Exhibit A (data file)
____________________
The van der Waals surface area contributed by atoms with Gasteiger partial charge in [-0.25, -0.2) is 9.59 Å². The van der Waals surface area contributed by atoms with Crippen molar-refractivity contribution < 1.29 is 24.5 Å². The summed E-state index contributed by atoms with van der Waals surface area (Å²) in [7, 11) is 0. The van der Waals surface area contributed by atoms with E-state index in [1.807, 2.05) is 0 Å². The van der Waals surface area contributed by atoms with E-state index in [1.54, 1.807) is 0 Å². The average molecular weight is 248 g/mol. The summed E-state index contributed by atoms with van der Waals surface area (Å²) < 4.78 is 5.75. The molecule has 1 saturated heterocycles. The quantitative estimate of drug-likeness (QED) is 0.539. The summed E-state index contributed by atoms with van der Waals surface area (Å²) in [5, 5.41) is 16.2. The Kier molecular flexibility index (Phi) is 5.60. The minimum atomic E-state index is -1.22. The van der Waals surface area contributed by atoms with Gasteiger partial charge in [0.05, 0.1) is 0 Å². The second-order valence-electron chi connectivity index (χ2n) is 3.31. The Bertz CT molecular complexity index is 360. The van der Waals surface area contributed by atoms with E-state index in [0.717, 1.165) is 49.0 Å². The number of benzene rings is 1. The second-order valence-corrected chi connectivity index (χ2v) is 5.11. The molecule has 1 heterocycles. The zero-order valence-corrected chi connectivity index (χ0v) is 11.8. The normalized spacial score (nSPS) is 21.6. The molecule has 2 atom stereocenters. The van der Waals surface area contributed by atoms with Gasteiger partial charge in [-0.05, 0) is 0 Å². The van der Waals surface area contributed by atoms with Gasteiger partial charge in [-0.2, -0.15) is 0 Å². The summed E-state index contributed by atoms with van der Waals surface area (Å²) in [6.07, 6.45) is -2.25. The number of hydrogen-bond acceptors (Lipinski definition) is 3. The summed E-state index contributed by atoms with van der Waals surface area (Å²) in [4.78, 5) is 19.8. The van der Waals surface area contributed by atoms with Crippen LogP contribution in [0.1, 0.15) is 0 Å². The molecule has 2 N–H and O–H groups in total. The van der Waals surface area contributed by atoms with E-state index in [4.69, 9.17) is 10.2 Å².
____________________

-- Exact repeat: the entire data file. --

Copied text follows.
The van der Waals surface area contributed by atoms with Gasteiger partial charge in [-0.25, -0.2) is 9.59 Å². The van der Waals surface area contributed by atoms with Crippen molar-refractivity contribution < 1.29 is 24.5 Å². The summed E-state index contributed by atoms with van der Waals surface area (Å²) in [7, 11) is 0. The van der Waals surface area contributed by atoms with E-state index in [1.807, 2.05) is 0 Å². The van der Waals surface area contributed by atoms with E-state index in [1.54, 1.807) is 0 Å². The average molecular weight is 248 g/mol. The summed E-state index contributed by atoms with van der Waals surface area (Å²) < 4.78 is 5.75. The molecule has 1 saturated heterocycles. The quantitative estimate of drug-likeness (QED) is 0.539. The summed E-state index contributed by atoms with van der Waals surface area (Å²) in [5, 5.41) is 16.2. The Kier molecular flexibility index (Phi) is 5.60. The minimum atomic E-state index is -1.22. The van der Waals surface area contributed by atoms with Gasteiger partial charge in [0.05, 0.1) is 0 Å². The second-order valence-electron chi connectivity index (χ2n) is 3.31. The Bertz CT molecular complexity index is 360. The van der Waals surface area contributed by atoms with E-state index in [0.717, 1.165) is 49.0 Å². The number of benzene rings is 1. The second-order valence-corrected chi connectivity index (χ2v) is 5.11. The molecule has 1 heterocycles. The zero-order valence-corrected chi connectivity index (χ0v) is 11.8. The normalized spacial score (nSPS) is 21.6. The molecule has 2 atom stereocenters. The van der Waals surface area contributed by atoms with Gasteiger partial charge in [-0.05, 0) is 0 Å². The van der Waals surface area contributed by atoms with Gasteiger partial charge in [-0.2, -0.15) is 0 Å². The summed E-state index contributed by atoms with van der Waals surface area (Å²) in [6.07, 6.45) is -2.25. The number of hydrogen-bond acceptors (Lipinski definition) is 3. The summed E-state index contributed by atoms with van der Waals surface area (Å²) in [4.78, 5) is 19.8. The van der Waals surface area contributed by atoms with Crippen LogP contribution in [0.1, 0.15) is 0 Å². The molecule has 2 N–H and O–H groups in total. The van der Waals surface area contributed by atoms with E-state index in [4.69, 9.17) is 10.2 Å².